Steven Crowder talks with Carly Fiorina.
Record Labels Continue to Stiff Artists
Music distribution channels can only take so much of the blame for the industry’s current dysfunction. According to Boluk, contracts between record labels and their artists have changed little in the last decade despite the major overhaul the industry has gone through as a whole.
To illustrate the point, Boluk pointed to an eye-opening statistic from a recent Ernst & Young report: record labels took home 73 cents out of every dollar paid out by Spotify and competitor Deezer, while songwriters got 16 cents and artists got 11.
Business Insider reports…
In a recently published study, the scientists say they found that when people saw fewer positive posts on their feeds, they produced fewer positive posts and instead wrote more negative posts, too. On the flip side, when scientists reduced the number of negative posts on a person’s newsfeed, those individuals became more positive themselves.
Politicians and advertisers have known this and used these techniques for decades. In the case of politicians, centuries.
It is one of the oldest tenets of modernity: The state must establish a monopoly on violence before civil society can develop and politics can thrive. Read your Hobbes: “And covenants, without the sword, are but words and of no strength to secure a man at all.” Or read the Founders, who, in both the Declaration of Independence and the Constitution, argued that rights had to be secured before they could be exercised. Power precedes politics.
The founders of this nation understood the concept of real, physical power, the evils of a large burdensome government in using that power, and as a consequence the constitution is a set of rules for government not rules for citizens.
This lesson about power, is artfully demonstrated in a scene from Game of Thrones where Petyr Baelish and Cersei Lannister are conversing about a missing girl, and Petyr makes the assertion that knowledge is power…
This is something many seem to confuse. There are people who believe business is more powerful than the government, because business can buy off politicians. While that’s true, they forget the fact that business wouldn’t even bother buying off the politician if it weren’t for the governments monopoly on power.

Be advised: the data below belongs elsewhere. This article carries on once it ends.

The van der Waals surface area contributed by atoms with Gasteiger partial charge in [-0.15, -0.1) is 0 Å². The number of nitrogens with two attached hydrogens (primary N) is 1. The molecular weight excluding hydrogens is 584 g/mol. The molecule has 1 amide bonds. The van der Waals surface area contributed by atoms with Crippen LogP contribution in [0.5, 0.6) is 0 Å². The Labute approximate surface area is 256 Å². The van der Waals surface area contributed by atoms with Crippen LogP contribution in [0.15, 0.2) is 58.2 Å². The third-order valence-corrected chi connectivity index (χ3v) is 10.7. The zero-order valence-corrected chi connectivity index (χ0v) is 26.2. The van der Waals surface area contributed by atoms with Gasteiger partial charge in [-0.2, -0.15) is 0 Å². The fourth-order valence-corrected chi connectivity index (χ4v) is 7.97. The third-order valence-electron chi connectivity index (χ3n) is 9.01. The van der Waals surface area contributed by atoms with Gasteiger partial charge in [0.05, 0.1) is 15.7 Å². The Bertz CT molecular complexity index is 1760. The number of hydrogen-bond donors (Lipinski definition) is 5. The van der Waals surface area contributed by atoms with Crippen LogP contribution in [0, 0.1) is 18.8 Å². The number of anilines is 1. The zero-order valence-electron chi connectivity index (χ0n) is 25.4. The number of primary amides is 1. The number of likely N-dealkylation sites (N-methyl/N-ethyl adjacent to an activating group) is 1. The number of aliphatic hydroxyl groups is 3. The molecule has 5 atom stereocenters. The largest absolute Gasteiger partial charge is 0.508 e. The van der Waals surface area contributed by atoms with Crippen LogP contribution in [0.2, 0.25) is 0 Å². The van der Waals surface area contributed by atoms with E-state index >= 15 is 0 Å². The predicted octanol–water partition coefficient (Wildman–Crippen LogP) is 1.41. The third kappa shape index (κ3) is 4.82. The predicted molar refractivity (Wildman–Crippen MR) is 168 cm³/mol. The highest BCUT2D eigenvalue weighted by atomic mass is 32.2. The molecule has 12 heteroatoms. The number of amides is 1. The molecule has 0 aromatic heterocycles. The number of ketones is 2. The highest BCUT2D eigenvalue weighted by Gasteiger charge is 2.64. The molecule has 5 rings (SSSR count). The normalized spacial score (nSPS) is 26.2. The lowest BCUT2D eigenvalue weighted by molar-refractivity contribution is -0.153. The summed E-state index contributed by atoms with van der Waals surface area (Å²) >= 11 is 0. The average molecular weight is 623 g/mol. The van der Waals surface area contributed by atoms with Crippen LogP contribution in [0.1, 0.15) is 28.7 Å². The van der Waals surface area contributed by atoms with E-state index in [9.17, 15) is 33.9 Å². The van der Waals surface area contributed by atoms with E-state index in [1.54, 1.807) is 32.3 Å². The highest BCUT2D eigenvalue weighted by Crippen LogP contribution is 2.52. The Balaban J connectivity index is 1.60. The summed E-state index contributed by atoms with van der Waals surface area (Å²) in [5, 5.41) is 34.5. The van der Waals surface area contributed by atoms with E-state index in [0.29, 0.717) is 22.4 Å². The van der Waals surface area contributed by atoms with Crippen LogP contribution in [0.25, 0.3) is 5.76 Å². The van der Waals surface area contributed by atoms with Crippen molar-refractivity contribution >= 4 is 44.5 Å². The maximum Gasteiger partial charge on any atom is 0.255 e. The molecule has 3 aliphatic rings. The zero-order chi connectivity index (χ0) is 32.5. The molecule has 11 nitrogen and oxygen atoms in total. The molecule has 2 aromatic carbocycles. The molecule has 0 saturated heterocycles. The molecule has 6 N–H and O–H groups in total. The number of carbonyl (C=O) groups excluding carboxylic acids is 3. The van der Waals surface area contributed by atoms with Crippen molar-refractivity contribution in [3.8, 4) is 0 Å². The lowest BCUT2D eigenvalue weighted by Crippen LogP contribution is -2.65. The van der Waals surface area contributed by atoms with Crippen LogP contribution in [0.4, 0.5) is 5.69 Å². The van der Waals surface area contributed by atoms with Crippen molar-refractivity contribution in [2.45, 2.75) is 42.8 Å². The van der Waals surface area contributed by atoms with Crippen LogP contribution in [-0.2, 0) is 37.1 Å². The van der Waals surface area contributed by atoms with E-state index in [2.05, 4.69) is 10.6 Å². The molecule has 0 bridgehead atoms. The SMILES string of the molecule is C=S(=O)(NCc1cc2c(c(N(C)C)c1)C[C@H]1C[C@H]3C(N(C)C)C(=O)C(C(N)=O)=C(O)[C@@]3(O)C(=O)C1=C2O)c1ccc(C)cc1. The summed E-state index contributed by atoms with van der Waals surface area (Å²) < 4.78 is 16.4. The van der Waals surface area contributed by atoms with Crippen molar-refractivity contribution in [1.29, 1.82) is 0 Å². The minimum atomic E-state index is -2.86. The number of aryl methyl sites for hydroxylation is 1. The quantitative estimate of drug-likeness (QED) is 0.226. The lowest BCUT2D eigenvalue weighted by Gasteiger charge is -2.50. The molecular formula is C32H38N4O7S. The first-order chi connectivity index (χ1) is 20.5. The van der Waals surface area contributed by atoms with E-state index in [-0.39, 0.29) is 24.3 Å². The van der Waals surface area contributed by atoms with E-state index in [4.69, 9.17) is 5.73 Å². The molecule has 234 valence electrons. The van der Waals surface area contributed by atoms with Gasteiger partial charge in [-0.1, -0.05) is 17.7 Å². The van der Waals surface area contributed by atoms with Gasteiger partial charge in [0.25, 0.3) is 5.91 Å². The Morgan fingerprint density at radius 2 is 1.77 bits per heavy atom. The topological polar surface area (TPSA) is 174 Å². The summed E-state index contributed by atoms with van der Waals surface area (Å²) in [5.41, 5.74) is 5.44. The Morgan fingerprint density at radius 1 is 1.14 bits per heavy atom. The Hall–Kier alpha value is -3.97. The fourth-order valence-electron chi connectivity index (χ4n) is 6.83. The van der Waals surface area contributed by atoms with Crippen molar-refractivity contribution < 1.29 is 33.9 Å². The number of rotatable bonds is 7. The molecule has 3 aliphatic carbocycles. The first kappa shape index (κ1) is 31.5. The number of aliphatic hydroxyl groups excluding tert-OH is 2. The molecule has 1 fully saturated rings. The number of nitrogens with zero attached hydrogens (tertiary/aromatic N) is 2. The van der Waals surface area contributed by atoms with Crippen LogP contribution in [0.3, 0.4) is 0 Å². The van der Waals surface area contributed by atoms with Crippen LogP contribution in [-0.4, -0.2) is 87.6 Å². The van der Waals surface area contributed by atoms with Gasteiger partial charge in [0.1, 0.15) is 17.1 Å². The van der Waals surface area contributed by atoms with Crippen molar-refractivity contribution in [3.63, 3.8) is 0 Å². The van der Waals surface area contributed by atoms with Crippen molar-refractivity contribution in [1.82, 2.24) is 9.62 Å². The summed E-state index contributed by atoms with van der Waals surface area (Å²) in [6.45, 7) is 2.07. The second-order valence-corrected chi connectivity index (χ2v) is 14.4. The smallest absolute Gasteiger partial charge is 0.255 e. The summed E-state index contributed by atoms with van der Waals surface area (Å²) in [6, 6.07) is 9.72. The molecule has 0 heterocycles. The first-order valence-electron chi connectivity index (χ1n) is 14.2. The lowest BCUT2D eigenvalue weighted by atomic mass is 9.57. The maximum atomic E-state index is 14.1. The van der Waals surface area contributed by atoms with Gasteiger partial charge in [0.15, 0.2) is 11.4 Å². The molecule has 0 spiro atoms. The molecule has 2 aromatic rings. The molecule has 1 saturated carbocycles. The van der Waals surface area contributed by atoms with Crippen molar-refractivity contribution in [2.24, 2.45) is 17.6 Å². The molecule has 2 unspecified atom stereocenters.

In his views about the minimum wage, Social Security and Medicare, Brat is a fairly conventional libertarian, but he became the first candidate to oust a sitting House majority leader since the post was created in 1899 not by speaking the libertarian argot of Ayn Rand and Friedrich von Hayek but by deploying the populist language of Thomas Jefferson, Andrew Jackson and William Jennings Bryan.
With that kind of talk, Brat and like-minded militants on the right are undermining the philosophy of market populism that has united the Main Street and Wall Street wings of the Republican party since the days of Barry Goldwater and Ronald Reagan. Market populism recycles the ideology of classic Jeffersonian populism—but expands the definition of the virtuous, self-reliant yeoman to include not only small business owners but also big business executives and capitalists. According to market populism, the virtuous yeomanry consists of family farmers and small, owner-operated businesses—and CEOs of multinational corporations and billionaire investment bankers and heirs and heiresses who inherited their wealth, like Paris Hilton.
Sooner or later the authentic Jeffersonians in the market populist coalition were bound to notice that the actual agenda of conservative politicians has less to do with the needs of small business owners and small farmers than with the desires of big companies and the financial industry—more H1-B indentured servants for Silicon Valley tech oligopolies, the defense of the “carried interest” loophole for Wall Street hedge fund managers. With their attacks on “crony capitalism,” “corporate welfare” and “corporatism,” angry outsiders on the right are threatening to replace business-friendly market populism with real populism.